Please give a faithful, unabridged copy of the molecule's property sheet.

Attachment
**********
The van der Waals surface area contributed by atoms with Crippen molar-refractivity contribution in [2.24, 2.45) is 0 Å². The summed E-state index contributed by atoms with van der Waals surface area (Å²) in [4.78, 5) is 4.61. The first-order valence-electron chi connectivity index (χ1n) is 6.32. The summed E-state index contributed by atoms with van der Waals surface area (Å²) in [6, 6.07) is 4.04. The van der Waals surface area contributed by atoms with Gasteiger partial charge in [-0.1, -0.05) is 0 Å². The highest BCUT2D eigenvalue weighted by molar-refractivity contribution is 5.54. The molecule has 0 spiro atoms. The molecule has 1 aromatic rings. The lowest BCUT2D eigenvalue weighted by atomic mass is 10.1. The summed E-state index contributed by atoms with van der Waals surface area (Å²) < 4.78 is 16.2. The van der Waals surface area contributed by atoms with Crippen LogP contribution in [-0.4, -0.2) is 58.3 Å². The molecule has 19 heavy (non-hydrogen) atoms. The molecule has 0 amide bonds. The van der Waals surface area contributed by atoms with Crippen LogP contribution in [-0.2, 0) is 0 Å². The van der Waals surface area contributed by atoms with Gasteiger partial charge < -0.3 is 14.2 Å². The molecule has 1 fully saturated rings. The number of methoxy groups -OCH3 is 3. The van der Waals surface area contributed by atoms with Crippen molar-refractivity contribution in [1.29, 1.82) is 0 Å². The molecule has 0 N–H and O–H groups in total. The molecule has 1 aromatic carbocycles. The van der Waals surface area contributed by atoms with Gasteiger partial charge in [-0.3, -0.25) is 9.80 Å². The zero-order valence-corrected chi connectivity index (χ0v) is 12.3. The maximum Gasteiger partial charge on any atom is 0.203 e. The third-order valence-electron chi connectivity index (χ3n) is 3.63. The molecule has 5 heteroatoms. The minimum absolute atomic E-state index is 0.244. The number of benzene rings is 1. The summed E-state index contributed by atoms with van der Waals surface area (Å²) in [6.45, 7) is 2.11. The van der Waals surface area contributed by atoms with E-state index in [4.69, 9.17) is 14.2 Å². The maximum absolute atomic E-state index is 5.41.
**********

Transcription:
The van der Waals surface area contributed by atoms with Crippen molar-refractivity contribution in [2.24, 2.45) is 0 Å². The summed E-state index contributed by atoms with van der Waals surface area (Å²) in [4.78, 5) is 4.61. The first-order valence-electron chi connectivity index (χ1n) is 6.32. The summed E-state index contributed by atoms with van der Waals surface area (Å²) in [6, 6.07) is 4.04. The van der Waals surface area contributed by atoms with Gasteiger partial charge in [-0.1, -0.05) is 0 Å². The highest BCUT2D eigenvalue weighted by molar-refractivity contribution is 5.54. The molecule has 0 spiro atoms. The molecule has 1 aromatic rings. The lowest BCUT2D eigenvalue weighted by atomic mass is 10.1. The summed E-state index contributed by atoms with van der Waals surface area (Å²) < 4.78 is 16.2. The van der Waals surface area contributed by atoms with Crippen LogP contribution in [-0.4, -0.2) is 58.3 Å². The molecule has 19 heavy (non-hydrogen) atoms. The molecule has 0 amide bonds. The van der Waals surface area contributed by atoms with Crippen LogP contribution in [-0.2, 0) is 0 Å². The van der Waals surface area contributed by atoms with Gasteiger partial charge < -0.3 is 14.2 Å². The molecule has 1 fully saturated rings. The number of methoxy groups -OCH3 is 3. The van der Waals surface area contributed by atoms with Crippen molar-refractivity contribution in [1.29, 1.82) is 0 Å². The molecule has 0 N–H and O–H groups in total. The molecule has 1 aromatic carbocycles. The van der Waals surface area contributed by atoms with Gasteiger partial charge in [-0.3, -0.25) is 9.80 Å². The zero-order valence-corrected chi connectivity index (χ0v) is 12.3. The maximum Gasteiger partial charge on any atom is 0.203 e. The third-order valence-electron chi connectivity index (χ3n) is 3.63. The molecule has 5 heteroatoms. The minimum absolute atomic E-state index is 0.244. The number of benzene rings is 1. The summed E-state index contributed by atoms with van der Waals surface area (Å²) in [6.45, 7) is 2.11. The van der Waals surface area contributed by atoms with E-state index in [4.69, 9.17) is 14.2 Å². The maximum absolute atomic E-state index is 5.41.